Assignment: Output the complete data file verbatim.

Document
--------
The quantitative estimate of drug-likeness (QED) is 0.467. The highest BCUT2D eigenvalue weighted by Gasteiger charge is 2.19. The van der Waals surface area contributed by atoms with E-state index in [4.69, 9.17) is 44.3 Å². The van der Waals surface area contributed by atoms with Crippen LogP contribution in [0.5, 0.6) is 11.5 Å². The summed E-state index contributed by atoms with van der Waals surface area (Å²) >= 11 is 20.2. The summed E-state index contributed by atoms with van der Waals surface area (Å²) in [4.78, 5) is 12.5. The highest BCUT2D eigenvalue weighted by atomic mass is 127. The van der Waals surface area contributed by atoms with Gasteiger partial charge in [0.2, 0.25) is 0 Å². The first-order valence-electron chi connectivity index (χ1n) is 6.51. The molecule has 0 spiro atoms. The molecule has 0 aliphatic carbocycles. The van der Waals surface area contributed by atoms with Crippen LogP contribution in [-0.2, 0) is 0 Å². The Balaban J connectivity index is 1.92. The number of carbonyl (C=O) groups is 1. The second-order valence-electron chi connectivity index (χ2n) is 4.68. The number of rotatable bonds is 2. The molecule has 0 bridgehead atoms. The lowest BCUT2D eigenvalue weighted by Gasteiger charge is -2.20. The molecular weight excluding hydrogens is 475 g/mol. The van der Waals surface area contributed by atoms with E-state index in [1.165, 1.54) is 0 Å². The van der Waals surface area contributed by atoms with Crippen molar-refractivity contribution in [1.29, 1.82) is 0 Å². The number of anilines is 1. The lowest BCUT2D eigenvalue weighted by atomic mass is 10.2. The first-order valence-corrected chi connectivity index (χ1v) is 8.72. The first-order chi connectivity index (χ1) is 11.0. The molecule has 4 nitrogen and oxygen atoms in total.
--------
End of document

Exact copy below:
The quantitative estimate of drug-likeness (QED) is 0.467. The highest BCUT2D eigenvalue weighted by Gasteiger charge is 2.19. The van der Waals surface area contributed by atoms with E-state index in [4.69, 9.17) is 44.3 Å². The van der Waals surface area contributed by atoms with Crippen LogP contribution in [0.5, 0.6) is 11.5 Å². The summed E-state index contributed by atoms with van der Waals surface area (Å²) >= 11 is 20.2. The summed E-state index contributed by atoms with van der Waals surface area (Å²) in [4.78, 5) is 12.5. The highest BCUT2D eigenvalue weighted by atomic mass is 127. The van der Waals surface area contributed by atoms with Gasteiger partial charge in [0.2, 0.25) is 0 Å². The first-order valence-electron chi connectivity index (χ1n) is 6.51. The molecule has 0 spiro atoms. The molecule has 0 aliphatic carbocycles. The van der Waals surface area contributed by atoms with Crippen LogP contribution in [-0.2, 0) is 0 Å². The Balaban J connectivity index is 1.92. The number of carbonyl (C=O) groups is 1. The second-order valence-electron chi connectivity index (χ2n) is 4.68. The number of rotatable bonds is 2. The molecule has 0 bridgehead atoms. The lowest BCUT2D eigenvalue weighted by Gasteiger charge is -2.20. The molecular weight excluding hydrogens is 475 g/mol. The van der Waals surface area contributed by atoms with E-state index in [1.165, 1.54) is 0 Å². The van der Waals surface area contributed by atoms with Crippen molar-refractivity contribution in [1.29, 1.82) is 0 Å². The number of anilines is 1. The lowest BCUT2D eigenvalue weighted by atomic mass is 10.2. The first-order valence-corrected chi connectivity index (χ1v) is 8.72. The first-order chi connectivity index (χ1) is 11.0. The molecule has 4 nitrogen and oxygen atoms in total.